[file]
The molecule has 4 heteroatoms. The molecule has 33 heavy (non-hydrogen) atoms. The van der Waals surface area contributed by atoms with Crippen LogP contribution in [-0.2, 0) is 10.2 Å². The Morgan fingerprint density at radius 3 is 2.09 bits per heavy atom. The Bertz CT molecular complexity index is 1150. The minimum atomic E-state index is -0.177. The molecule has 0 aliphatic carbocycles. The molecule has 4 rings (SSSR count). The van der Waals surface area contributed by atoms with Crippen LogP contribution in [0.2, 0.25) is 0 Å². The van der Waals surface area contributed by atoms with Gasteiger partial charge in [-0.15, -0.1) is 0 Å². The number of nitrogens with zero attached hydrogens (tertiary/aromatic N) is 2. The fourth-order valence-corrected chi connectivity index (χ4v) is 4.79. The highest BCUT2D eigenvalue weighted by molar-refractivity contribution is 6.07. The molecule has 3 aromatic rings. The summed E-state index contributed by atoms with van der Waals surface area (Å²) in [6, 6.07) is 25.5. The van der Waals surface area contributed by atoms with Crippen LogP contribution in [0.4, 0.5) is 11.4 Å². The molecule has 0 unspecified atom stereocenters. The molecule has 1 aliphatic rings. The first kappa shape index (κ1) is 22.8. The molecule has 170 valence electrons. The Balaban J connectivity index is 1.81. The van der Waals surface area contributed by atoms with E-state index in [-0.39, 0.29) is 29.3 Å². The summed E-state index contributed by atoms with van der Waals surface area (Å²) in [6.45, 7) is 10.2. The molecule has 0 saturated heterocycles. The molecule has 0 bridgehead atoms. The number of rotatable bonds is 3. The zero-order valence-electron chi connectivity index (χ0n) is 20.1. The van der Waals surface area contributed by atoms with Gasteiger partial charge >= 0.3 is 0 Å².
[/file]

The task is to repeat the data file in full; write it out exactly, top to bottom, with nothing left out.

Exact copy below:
The molecule has 4 heteroatoms. The molecule has 33 heavy (non-hydrogen) atoms. The van der Waals surface area contributed by atoms with Crippen LogP contribution in [-0.2, 0) is 10.2 Å². The Morgan fingerprint density at radius 3 is 2.09 bits per heavy atom. The Bertz CT molecular complexity index is 1150. The minimum atomic E-state index is -0.177. The molecule has 0 aliphatic carbocycles. The molecule has 4 rings (SSSR count). The van der Waals surface area contributed by atoms with Crippen LogP contribution in [0.2, 0.25) is 0 Å². The van der Waals surface area contributed by atoms with Gasteiger partial charge in [-0.15, -0.1) is 0 Å². The number of nitrogens with zero attached hydrogens (tertiary/aromatic N) is 2. The fourth-order valence-corrected chi connectivity index (χ4v) is 4.79. The highest BCUT2D eigenvalue weighted by molar-refractivity contribution is 6.07. The molecule has 3 aromatic rings. The summed E-state index contributed by atoms with van der Waals surface area (Å²) in [6, 6.07) is 25.5. The van der Waals surface area contributed by atoms with Crippen LogP contribution in [0.4, 0.5) is 11.4 Å². The molecule has 0 unspecified atom stereocenters. The molecule has 1 aliphatic rings. The first kappa shape index (κ1) is 22.8. The molecule has 170 valence electrons. The Balaban J connectivity index is 1.81. The van der Waals surface area contributed by atoms with E-state index in [-0.39, 0.29) is 29.3 Å². The summed E-state index contributed by atoms with van der Waals surface area (Å²) in [6.45, 7) is 10.2. The molecule has 0 saturated heterocycles. The molecule has 0 bridgehead atoms. The number of rotatable bonds is 3. The zero-order valence-electron chi connectivity index (χ0n) is 20.1. The van der Waals surface area contributed by atoms with Gasteiger partial charge >= 0.3 is 0 Å².